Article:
multiliteracyrevolution

The Insurrections in the UK and Chile, Networked Social Praxis, and Multiliteracies

Posted by nicholaspelafas on August 11, 2011

There is a certain tension hanging precipitously in the air this month, as young people and teenagers, mobilize via facebook, twitter, and their blackberry messengers.  In London and other cities around England, rioters are engaged in seemingly random acts of vandalism, that interestingly coincide with serious downwards slippages in the global economy.  While in many cases there is only pretense of political motivations behind the law-breaking there, at the very least we can understand that there is a dynamic playing here between polarizing socio-economic inequality, perceptions of the irrelevance of the state, collective youth action, and the drives of a capitalist society.  Throw digital technology into the mix, and we have a situation where youth are using the multiliteracies that they didn’t learn how to use in schools, to translate socio-economic-material perceptions, collected via various media outlets, into extended networks of social praxis.

Networked Social Praxis, as I am calling it here, is the way that electronic networks aggregate and distribute information that is in turn combined with individual users’ complex personal experience in such a way that they are inspired to use that information to create new, externalized, and tangible experiences.  The real life events that occur as a result of this decision to mobilize one’s self or group, is then almost immediately fed back into the electronic network via multiliteracies.  As people increasingly access more networked experiences and share their own experiences with others, the more they can realize the scope of that reality which in turn prompts them to get involved.  While perhaps most ramifications of this are still unclear, we can note that the use of multiliteracies by young people in this case encourages expression (what kind?), participatory action (by what means?), and democratic cooperation (to what ends?).

In Chile, thousands of students have been protesting for education reforms since this spring.  Recently it has culminated, as the government’s lack of appropriate response has left protestors continuing to mobilize, leading to the seemingly inevitable escalation of tension into cycles of violence/repression.  While the students in Chile have a much clearer and socially mindful political agenda, it is interesting that we can distinguish nearly the same present dynamics for the uprisings in Chile as for the riots in London.  Perhaps, as in the words of writer Darcus Howe, this is nature of the historical moment, and how this historical moment manifests will be as diverse as the societies in which they are taking place.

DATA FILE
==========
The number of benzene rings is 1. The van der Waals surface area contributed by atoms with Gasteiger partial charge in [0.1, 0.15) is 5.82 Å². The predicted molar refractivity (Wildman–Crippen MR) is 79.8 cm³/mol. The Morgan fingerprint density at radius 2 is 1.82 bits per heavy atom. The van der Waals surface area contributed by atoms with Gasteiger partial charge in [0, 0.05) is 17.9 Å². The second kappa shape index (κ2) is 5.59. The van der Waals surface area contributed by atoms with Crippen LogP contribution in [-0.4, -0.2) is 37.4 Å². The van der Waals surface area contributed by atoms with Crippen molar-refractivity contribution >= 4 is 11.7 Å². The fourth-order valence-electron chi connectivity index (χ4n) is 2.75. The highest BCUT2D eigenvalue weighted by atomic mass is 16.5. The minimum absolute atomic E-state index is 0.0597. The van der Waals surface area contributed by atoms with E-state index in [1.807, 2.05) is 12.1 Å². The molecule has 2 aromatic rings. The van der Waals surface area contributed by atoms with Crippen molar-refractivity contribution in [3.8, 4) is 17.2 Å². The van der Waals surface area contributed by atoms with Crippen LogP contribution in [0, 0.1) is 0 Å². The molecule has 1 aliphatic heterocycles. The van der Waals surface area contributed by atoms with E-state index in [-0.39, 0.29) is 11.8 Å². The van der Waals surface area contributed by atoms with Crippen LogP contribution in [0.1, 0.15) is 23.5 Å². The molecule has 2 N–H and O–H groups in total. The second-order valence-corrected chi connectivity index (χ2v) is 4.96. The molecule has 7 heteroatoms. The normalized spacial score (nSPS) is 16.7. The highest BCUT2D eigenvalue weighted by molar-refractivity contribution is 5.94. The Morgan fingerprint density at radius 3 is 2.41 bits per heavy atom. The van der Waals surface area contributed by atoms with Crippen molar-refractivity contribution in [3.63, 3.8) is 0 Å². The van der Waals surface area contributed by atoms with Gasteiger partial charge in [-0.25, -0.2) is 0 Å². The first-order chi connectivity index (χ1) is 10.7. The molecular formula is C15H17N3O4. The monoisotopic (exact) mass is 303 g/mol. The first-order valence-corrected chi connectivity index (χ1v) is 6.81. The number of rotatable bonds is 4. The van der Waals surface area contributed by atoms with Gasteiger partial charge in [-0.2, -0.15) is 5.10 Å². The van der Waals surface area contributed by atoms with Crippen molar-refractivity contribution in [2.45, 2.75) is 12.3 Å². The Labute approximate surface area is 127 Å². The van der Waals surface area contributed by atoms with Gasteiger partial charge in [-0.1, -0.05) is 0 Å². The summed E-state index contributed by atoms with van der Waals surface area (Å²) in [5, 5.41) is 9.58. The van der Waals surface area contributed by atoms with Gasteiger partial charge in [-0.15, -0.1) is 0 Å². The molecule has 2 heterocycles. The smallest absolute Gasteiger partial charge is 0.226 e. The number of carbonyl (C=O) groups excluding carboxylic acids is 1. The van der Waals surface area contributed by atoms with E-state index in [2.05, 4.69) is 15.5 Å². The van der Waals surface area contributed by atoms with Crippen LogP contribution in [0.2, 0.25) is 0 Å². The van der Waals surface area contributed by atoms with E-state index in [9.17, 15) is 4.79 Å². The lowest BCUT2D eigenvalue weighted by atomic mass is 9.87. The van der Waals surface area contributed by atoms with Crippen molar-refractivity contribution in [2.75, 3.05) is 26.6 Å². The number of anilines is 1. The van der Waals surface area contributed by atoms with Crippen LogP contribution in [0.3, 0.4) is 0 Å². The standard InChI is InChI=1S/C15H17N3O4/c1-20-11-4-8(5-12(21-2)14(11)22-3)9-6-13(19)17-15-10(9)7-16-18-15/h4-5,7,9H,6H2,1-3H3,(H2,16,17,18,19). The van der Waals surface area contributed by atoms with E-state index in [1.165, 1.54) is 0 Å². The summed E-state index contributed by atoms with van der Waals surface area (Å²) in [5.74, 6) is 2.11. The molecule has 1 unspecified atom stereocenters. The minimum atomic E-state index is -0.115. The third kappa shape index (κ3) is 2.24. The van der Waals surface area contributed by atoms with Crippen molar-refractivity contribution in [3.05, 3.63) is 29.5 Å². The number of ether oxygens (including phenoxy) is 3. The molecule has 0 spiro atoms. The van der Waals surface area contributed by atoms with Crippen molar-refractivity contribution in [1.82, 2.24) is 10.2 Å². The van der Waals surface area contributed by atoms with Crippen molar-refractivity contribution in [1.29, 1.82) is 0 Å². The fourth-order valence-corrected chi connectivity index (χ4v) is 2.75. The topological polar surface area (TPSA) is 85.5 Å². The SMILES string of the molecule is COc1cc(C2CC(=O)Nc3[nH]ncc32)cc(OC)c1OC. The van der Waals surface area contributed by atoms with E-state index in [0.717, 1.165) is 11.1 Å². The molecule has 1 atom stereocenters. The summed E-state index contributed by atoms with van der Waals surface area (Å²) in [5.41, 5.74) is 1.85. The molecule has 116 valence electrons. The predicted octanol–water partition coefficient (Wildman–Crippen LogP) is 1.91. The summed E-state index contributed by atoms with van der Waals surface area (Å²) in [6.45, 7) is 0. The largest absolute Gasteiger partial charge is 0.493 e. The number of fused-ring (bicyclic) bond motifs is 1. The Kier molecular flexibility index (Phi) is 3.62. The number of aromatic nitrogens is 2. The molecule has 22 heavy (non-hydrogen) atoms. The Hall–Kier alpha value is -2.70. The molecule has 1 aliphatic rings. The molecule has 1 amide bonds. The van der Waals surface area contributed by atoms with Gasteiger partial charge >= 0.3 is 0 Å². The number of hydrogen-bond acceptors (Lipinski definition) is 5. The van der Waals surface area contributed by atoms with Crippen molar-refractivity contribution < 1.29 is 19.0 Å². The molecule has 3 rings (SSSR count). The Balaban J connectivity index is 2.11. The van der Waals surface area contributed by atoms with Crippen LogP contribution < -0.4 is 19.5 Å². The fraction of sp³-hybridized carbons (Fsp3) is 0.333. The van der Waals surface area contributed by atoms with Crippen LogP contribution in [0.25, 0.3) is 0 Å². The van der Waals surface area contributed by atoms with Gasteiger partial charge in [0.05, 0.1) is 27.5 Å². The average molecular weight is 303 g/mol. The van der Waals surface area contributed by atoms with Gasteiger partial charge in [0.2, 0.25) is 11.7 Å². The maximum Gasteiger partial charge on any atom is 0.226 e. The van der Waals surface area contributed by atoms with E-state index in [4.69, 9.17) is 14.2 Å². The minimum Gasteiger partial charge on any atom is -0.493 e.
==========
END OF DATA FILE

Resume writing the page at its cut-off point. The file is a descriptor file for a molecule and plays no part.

In Chile, slightly different from North Africa, the Middle East, and London, it has been the demands for equality in education that has brought this South-American nation into this historical moment of insurrection.  Students are demanding that the right to quality education be protected by the government, and that social progress via equality in education must accompany economic progress.  I am certainly proud of the students there for making this the focus, and  for bringing education into networked consideration with the relationship between inequality, government policy, economic practices, and social progress.

Multiliteracies and networked social praxis have been utilized in the Chilean uprisings, in ways that are interesting as they are politically hilarious. As with the London riots, technologies and multiliteracies are not the central focus – yet since the Arab Spring we should at least recognize their presence as nearly ubiquitous.  As educators, we can clearly see the tools that people at turning to to understand, organize for, and confront the realities they are facing.  Furthermore, our belief in education should cause us to think about education not simply as a place where equality takes place, but as a praxis, similar to political mobilization, we can use to deal with inequality in the socio-politico-ecomonic landscape.  Multiliteracies will play a huge role in enabling education to become such a  tool, simultaneously increasing the forms of transformation possible within education, while increasing the complexity of how education interacts with the forces that form our shared social reality.  If we are to be politically mobilized and motivated via multiliteracies as well, we should consider the ways in which multiliteracies can be used to turn praxis events into educational content and democratic discussions so that we may improve our tactics and deepen our understanding of interacting forces during the times in which we live.

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